“Since I’m not married I still get them from my siblings and my parents,” Chan notes “but as a kid that was often your income during the year. You could save it, but you could also gamble; where I grew up, Chinese New Year was the only time that kids would be allowed to gamble. For a lot of us this was the first taste of gambling we had.”


 

The following recipes provided by Chef Sonny Sung are part of what his family will have on their table for this Chinese New Year.

Striped Bass (or BC Rock fish)

Ingredients:

1 piece 16 oz  striped bass fillet or BC Rock fish 

1 tbsp              sliced fresh ginger

1 tbsp              sliced green onion

2 oz                 Chinese white wine

½ tsp               sea salt 

5 oz                 fresh pork belly diced small pieces 

2 tbsp              rock sugar

2 tbsp              red chilli sliced small 

3 oz                 light soy sauce 

2 tbsp              black bean 

3 oz                 vegetable stock or cold water if you don’t have vegetable stock,

1 tbsp              corn-starch mixed in 1 tbsp cold water

Procedure

First step: 

Cut the pork belly into small pieces.

Heat frying pan, add oil to sauteed the pork belly.

After a couple of minutes add wine, soy, ginger, rock sugar, black bean, and vegetable stock, then bring to simmer for about 2 or 3 minutes.

Check that the seasoning is to your liking, then thicken with corn-starch and pour into the sauce. 

Bring to a boil, and make sure to coat your spoon nicely. Remove and put to the side. 

Second step:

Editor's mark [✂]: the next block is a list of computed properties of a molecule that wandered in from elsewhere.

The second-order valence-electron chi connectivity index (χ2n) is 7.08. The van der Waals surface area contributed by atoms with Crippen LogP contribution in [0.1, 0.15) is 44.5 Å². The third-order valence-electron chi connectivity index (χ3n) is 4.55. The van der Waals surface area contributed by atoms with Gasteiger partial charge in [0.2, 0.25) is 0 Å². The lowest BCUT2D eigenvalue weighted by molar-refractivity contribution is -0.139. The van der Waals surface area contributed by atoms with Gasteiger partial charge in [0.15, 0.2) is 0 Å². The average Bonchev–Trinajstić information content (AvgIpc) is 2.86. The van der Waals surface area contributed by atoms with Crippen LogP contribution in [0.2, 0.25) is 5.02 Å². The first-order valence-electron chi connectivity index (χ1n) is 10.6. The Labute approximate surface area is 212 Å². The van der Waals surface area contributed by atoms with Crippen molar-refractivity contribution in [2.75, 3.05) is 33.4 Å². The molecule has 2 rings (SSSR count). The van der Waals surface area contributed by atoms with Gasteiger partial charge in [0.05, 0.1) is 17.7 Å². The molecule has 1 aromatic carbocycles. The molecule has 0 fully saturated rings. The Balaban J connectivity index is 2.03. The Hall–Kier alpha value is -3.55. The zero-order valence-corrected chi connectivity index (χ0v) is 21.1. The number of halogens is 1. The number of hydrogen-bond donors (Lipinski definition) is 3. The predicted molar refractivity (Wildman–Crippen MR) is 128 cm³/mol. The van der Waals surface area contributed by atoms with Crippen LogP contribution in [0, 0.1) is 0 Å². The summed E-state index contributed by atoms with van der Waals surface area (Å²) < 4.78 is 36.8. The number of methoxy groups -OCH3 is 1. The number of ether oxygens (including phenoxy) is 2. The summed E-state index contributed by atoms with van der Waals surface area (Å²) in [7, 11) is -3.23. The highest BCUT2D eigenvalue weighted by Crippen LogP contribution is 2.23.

Heat the wok or frying pan with canola oil at 375 F.

Fry the bass until golden brown. 

Arrange the fish on the center of a plate, pour the pork sauce on top the fish and garnish with julienned green and red chilli.

Serve ASAP!

Duck with Glutinous Rice

First step:

Marinate the duck with:

1 tbsp five spice

2 oz light soy

1 tbsp garlic

1 tbsp ginger powder

2 oz canola oil

2 oz Chinese wine

2 oz peppercorn

Keep the duck marinated in this mixture for about 45 minutes at room temperature 

Second step: 

Place the duck in an oiled wok at 375 F.

Deep fry the duck until just about crisp, roughly 7 to 10 minutes, and then remove and put to the side. 

Sauce ingredients:

2 oz sliced thin ginger, 

2 oz Chinese wine, 

2 oz rock sugar, 

2 oz cinnamon stick, 

6 or 8 bay leaves,

1 oz peppercorn 

8 oz light soy sauce

3 liters of chicken stock

Procedure: 

Put all ingredients together in the wok and bring to boil.

Cover the wok and simmer with the duck on the stove or baked in oven for 3 hours, until the duck is tender.

When done, remove the side, cut the shoulder and remove the wing bone, body bone, then open butterfly style, put it down and remove the thigh and leg bone one at a time. Make sure to keep it together! Let sit until the sticky rice is finished.

Prep the glutinous rice

1 kg of glutinous rice soaked in hot water for 5 hours, or you can soak the rice the day before.

2 liters cold water

Heat the steamer or stock pot with 1 liter water

Place the glutinous rice in ramekin and make sure it’s dried in the steamer or stock pot.

Cover the lid, steam and simmer about 45 minutes.

While this is happening prep all ingredients for the glutinous rice

3 oz lotus seed soaked in hot water

3 oz of chestnut 

3 oz dried shrimp soaked in hot water

3 oz canola oil

3 soy sauce

2 tbsp dried shallots

Fill a stock pot with 1 liter of water.

Boil lotus seed and chestnut until soft.

Place in steel bowl and add soy, canola oil, shrimp, and shallot.

Add the steamed rice and mix well.

Put the rice on top of the duck and put back in the steamer and cover for about 1 hour.

Turn the duck upside down with glutinous rice on the bottom and serve ASAP.